Since according to the dopamine hypothesis discussed previously, flat affect is related to an excess of the neurotransmitter dopamine in the brain; dopamine receptor blocking agents reduce the level of dopamine which therefore normalizes the mood of the patient. ECT Electroconvulsive therapy (ECT) uses electrodes attached to the scalp of the brain of the patient to produce electric seizures. Mild anesthesia has to be administered for this process. No research thus far has proved that ECT is any superior to pharmaceutical treatment however ECT administration has been found to be more effective in dealing with affective symptoms known as catatonia (Falkai, et. al; 2005).

Abnormal behavior is reduced to a great extent after an ECT and repetitive motor movements are decreased to quite an extent. Repetitive Trans-cranial Magnetic Stimulation (rTMS) Repetitive Trans-Cranial Magnetic Stimulation (rTMS) is a noninvasive magnetic technique that is used to stimulate the cortical neurons using high intensity brief magnetic waves. This treatment is relatively new and is currently being researched. The advantages of rTMS over ECT are its increased tolerability and decreased side effects. rTMS has proved to be effective in reducing auditory hallucinations among schizophrenic patients.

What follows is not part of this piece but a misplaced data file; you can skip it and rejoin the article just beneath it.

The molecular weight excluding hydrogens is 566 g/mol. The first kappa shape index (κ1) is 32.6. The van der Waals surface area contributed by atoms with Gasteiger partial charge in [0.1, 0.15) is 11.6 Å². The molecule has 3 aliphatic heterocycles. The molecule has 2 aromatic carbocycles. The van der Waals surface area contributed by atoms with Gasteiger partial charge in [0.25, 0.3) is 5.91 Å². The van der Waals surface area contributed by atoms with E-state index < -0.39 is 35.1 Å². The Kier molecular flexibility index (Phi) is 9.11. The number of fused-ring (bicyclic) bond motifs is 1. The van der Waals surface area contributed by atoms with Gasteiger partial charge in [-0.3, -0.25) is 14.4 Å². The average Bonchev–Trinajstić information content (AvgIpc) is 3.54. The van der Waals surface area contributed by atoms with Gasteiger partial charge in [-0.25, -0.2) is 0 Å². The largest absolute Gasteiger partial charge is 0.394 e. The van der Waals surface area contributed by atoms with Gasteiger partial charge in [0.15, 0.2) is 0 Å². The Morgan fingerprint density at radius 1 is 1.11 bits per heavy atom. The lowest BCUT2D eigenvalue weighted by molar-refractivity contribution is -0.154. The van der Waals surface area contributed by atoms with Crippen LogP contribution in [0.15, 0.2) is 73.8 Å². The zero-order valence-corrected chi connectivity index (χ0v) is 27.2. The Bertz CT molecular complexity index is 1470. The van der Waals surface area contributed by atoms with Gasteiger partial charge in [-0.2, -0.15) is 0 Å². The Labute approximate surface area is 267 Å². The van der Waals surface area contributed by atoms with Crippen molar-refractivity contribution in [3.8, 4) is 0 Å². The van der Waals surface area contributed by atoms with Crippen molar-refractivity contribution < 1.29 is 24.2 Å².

More research is however needed before this novel form of therapy is executed in routine to schizophrenic patients (Falkai, et. al; 2006). rTMS may work in the same way as ECT does to reduce the psychotic symptoms, but research is yet being done to find out how exactly both these procedures work.


Alloy, L.B; Jacobson, N.S & Acocella, J. (1999). Abnormal Psychology: Current Perspectives. Boston: McGraw Hills.

Andreasen, (1994). Regional Brain Abnormalities in Schizophrenia Measured With Magnetic Resonance Imaging. The Journal of American Medical Association. Vol: 272(22), p.1763-1769.

Burger, J.M. (2008). Personality. Belmont: Thomson Wadsworth.

DSM IV. (1994). Diagnostic and statistical manual of mental disorders. Washington, D.C: American Psychological Association.

Falkai, (2005). World Federation of Societies of Biological Psychiatry (WFSBP) Guidelines for Biological Treatment of Schizophrenia, Part 1: Acute treatment of schizophrenia. The World Journal of Biological Psychiatry. Vol. 6(3), p. 132-191

Falkai, (2006). Guidelines of the World Federation of Societies of Biological Psychiatry for the biological treatment of schizophrenia Part 2: Long-term treatment. Journal of Clinical psychology. Vol:33.

Lingjærde, O. (1994). New perspectives on biological treatment of schizophrenia. Acta Psychiatrica scandinavica. Vol: 90 (384), p.102-107.

Myers, D. G. (1992). Psychology. New York: Worth Publishers, Inc.

Staal, (2000). Structural brain abnormalities in patients with schizophrenia and their healthy siblings. The American Journal of Psychiatry. Vol. 147, p. 416-421.

Weiten, W. (2007). Psychology: Themes and variations. Belmont :Wadsworth.